Sunday, March 23, 2014

Hollow Bone

In one day, songstress Ayla Nereo will be releasing her new album Hollow Bone. I've been a fan of Ayla's ever since I first heard her sing a few years ago in Berkelely at a house concert. What struck me most about her was her ability to drop down into the collective depths, gently pulling the listener with her. She sings about universal experiences of meaning, reminding the listener of truths they may have forgotten, calling us back to the source. To me, her music is rhapsodic, penetrating, and profound. 

While I've been fond of all of her music up to this point, I've really fallen in love with Hollow Bone. Ayla named it in reference to a Rumi poem which mentions being as a hollow reed. To me, the hollow reed metaphor has always referred to the process of becoming a vessel through which inspiration can flow through. That inspiration can be anything- to write a song, to create a painting, to speak the truth, to act for the benefit of others, to sit and be still, to dance... the action itself flows through an open portal. For Ayla, the songs on Hollow Bone felt as if they were received in this way. 

When she approached me to create an image for the album cover that portrayed this process of receiving inspiration and channeling it into song, I was pretty excited, yet knew it would be a tricky one to execute successfully. Portraying the physical and energetic/spiritual realm simultaneously has been an interest of mine ever since I discovered the art of Alex Grey as a teenager, yet I've never tried it myself in such a direct way. I spent quite awhile incubating the vision for this piece, keeping it in the back of my mind and letting it simmer and slowly take shape.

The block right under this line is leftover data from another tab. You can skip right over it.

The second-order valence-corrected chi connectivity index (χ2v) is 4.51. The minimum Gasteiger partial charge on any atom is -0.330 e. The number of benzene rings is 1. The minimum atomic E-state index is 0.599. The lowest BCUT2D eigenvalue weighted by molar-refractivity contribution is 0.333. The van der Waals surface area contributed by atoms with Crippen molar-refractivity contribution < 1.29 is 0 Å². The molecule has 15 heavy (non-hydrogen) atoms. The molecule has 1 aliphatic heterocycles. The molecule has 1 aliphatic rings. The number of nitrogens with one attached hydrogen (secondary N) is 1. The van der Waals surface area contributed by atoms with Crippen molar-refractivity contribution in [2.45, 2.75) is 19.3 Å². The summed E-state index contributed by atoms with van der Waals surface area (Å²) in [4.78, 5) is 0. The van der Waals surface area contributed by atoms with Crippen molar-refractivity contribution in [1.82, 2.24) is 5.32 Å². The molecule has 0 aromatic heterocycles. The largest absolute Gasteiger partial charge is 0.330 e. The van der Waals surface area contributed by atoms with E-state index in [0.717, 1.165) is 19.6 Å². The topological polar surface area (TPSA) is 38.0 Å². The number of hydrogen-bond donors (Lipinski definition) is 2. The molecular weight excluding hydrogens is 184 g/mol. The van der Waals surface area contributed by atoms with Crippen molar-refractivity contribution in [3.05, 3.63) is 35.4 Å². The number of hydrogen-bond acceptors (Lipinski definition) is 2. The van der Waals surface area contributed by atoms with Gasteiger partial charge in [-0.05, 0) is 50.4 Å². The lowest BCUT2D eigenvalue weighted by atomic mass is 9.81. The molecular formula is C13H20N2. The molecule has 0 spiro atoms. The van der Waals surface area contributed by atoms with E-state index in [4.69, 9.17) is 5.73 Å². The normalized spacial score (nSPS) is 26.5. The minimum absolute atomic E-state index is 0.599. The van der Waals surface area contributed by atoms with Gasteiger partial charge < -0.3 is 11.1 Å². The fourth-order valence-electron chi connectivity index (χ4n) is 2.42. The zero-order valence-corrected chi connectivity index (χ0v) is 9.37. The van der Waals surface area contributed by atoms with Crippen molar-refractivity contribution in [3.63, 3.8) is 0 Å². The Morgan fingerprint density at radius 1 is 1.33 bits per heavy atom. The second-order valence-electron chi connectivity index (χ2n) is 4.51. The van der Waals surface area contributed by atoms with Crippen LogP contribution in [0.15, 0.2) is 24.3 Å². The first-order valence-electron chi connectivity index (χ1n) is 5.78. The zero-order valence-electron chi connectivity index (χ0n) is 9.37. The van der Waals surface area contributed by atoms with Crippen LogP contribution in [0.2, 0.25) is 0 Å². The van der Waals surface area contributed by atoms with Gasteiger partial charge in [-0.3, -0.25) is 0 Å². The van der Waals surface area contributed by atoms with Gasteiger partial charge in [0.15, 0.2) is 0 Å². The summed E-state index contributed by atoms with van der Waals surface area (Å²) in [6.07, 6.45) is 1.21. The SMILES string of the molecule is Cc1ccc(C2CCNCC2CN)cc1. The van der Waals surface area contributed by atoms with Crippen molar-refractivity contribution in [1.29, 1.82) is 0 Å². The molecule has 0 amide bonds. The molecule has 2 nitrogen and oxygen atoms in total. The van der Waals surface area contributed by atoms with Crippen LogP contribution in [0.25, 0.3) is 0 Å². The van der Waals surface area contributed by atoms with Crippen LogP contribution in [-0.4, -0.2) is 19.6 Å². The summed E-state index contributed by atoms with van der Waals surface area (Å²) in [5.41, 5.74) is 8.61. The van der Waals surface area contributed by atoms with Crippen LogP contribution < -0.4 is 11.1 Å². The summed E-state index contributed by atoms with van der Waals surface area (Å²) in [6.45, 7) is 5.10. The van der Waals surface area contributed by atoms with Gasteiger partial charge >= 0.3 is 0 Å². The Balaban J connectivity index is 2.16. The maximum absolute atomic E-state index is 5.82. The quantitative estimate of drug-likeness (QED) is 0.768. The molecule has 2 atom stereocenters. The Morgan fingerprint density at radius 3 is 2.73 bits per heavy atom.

Finally it was time to sit down at my desk and draw. At this phase of things, I try not to think too much and instead just allow ideas to sprawl across the paper. The image that emerged showed an archetypal tricephalous female, often called the triple goddess or triple deity, which surfaces in mythology all over the world, from ancient paganism (Maiden, Mother, and Crone) to Christianity (Father, Son, and Holy Spirit). Above her head is a scarab beetle, which the ancient Egyptians associated with creativity and the creator god Atum. The forward-facing woman is receiving a channel of light from the scarab above her head, which is being funneled through the side-facing women as song. 

When I took the sketch to the next phase, I didn't use any reference for the drawing of the primary woman's face. In keeping with the notion of the hollow reed, I drew straight from my mind, pulling this face out of the mist and into the physical realm. Creating this image was definitely a journey. At one point, I stayed up until 5 a.m. trying to meet the deadline, only to make a silly technical error in Photoshop which basically destroyed the previous 10 hours of work I had just done. Despite that mishap (from which I learned some very important lessons), it was a joy to create this piece and I'm just so happy and honored to have been asked to do so. 

The first sketch.
In progress, taking it to a finish with Photoshop.
The finished piece. 

Ayla was a delight to work with through the whole process of taking the piece from a sketch to a finished image. I really couldn't imagine a better client to work with nor could I ask for a more engaging idea to create into an image. I'm so grateful to Ayla for asking me to be a part of Hollow Bone, and I hope that you all get a chance to hear her songs. 

Listen to the story told by the reed,

of being separated.

"Since I was cut from the reedbed,
I have made this crying sound.

Anyone apart from someone he loves
understands what I say.

Anyone pulled from a source
longs to go back.

At any gathering I am there,
mingling in the laughing and grieving,

a friend to each, but few
will hear the secrets hidden

within the notes. No ears for that.
Body flowing out of spirit,

spirit up from body: no concealing
that mixing. But it's not given us

to see the soul. The reed flute
is fire, not wind. Be that empty."